Close eye to be kept on trans fats

Updated: 2013-11-09 01:58

By Shan Juan (China Daily)

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Consumption levels in China to be tracked as US proposes ban

Consumption of trans fats, and their potential health impact in the long term, is to be monitored closely by China's health and food safety authorities, a senior expert said.

The move comes after the US Food and Drug Administration proposed on Thursday banning artificial trans fats in processed food ranging from cookies to frozen pizza, citing the risk of heart disease.

"China will not take similar action in the near future, given low-level consumption of trans fats among the public," Chen Junshi, a member of the Chinese Academy of Engineering at the China National Center for Food Safety Risk Assessment, told China Daily on Friday.

The current intake of trans fats among Chinese poses no tangible health risks, he said, citing the results of a regional study released in June.

The study, an assessment report on the consumption of trans fats, and associated health risks, in China found that they accounted for 0.16 percent of the total energy consumption of people in five Chinese cities.

For cities with a higher intake, such as Beijing and Shanghai, trans fats comprised 0.34 percent of total energy consumption, the survey showed.

The World Health Organization recommends that trans fats should account for no more than 1 percent of energy intake, or no more than 2.2 grams a day.

"China's intake is much lower than that," Chen said.

The average daily intake of trans fats in the United States in 2012 was 1 gram, according to the FDA, down from 4.6 grams in 2003.

Trans fats occur during the processing of polyunsaturated fatty acids in food production, helping food have a longer shelf time but heightening the risk of heart disease and other cardiovascular diseases, experts say.

They are usually found in dairy products, margarine and partially hydrogenated vegetable oil, widely used in fast and baked food such as cookies, cakes and chocolate.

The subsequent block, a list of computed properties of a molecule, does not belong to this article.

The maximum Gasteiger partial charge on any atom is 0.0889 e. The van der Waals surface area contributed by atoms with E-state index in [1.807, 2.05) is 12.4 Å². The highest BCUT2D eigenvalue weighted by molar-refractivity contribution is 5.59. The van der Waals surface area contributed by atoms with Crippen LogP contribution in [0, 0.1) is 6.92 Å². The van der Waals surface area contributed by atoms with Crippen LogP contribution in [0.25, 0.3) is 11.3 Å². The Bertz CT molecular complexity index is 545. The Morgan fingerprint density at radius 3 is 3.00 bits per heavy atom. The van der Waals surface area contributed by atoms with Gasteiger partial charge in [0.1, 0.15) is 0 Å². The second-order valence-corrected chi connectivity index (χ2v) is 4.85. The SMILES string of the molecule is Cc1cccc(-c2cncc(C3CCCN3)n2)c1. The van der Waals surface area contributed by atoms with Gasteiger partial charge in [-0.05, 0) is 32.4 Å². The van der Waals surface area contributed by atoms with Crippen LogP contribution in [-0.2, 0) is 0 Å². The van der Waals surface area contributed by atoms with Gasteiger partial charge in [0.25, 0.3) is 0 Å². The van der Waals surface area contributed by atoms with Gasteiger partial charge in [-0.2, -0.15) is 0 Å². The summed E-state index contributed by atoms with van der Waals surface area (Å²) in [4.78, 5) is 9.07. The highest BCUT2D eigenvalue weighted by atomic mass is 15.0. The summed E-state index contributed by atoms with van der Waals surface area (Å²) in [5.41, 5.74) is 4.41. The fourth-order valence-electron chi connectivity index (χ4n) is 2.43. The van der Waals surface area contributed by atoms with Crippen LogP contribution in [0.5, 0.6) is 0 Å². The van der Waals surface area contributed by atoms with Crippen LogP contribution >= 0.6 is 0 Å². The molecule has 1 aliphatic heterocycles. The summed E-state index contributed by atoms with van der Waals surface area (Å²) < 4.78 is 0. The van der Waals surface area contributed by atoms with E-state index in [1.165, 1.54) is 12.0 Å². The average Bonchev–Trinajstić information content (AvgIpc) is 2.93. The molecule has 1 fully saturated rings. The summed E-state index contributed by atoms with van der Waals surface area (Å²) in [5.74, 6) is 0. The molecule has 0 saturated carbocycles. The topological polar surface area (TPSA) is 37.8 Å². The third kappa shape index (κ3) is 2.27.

The typical Chinese diet features far fewer dairy products, such as cheese, than that in the West, so trans fat consumption remains low, said Liu Zhaoping, a researcher at the center.

But Chen Chunming, a veteran nutritionist, said trans fat consumption in China is rising, because people are eating more processed food. Processed food accounts for less than 30 percent of food consumption in China, compared with 60 percent in the US.

Chen Junshi, from the China National Center for Food Safety Risk Assessment, said the center will constantly track consumption levels and make policy proposals when needed.

Deng Haihua, a spokesman for the National Health and Family Planning Commission, said health and nutrition education will be improved.

"We've followed closely the health impact of trans fats globally and have taken some measures in China for public guidance," he said.

A 2012 study by the WHO found that death rates from cardiovascular disease were twice as high among people eating food high in trans fats, saturated fat, calories and salt.

The regional study compared countries with healthier food policies, including Denmark, Norway and Sweden, and Britain, which has no such policies.

It predicted that a ban on industrial trans fats in Britain, a country of more than 63 million people according to a 2011 census, could help save up to 5,000 lives a year.

In China, from January the level of trans fats has to be highlighted on the nutrition information label for processed food containing hydrogenated or partially hydrogenated fat.

If there is less than 0.3 grams in each 100 grams of the food, the amount of trans fats can be labeled as zero.

Yang Yuexin, a nutrition researcher with the Chinese Center for Disease Control and Prevention said, "The label rule will help consumers make the right choice for healthy eating."

Deng said trans fat limits have been set for baby food products, where they should account for no more than 3 percent of total fatty acids.

Fu Hong, an associate professor at the College of Biological Science and Technology at Fuzhou University, said such rules will help domestic food producers to improve processing methods.

Zhu Nianling, director of the China Association of Bakery and Confectionery Industry, said trans fats within certain limits are acceptable in food processing. Chen Rongrong, general manager of the essence and spice unit at Hangzhou Wahaha Group, the country's leading beverage producer, said there is a difference between artificial trans fats and those created during food processing.

Wang Zhuoqiong contributed to this story.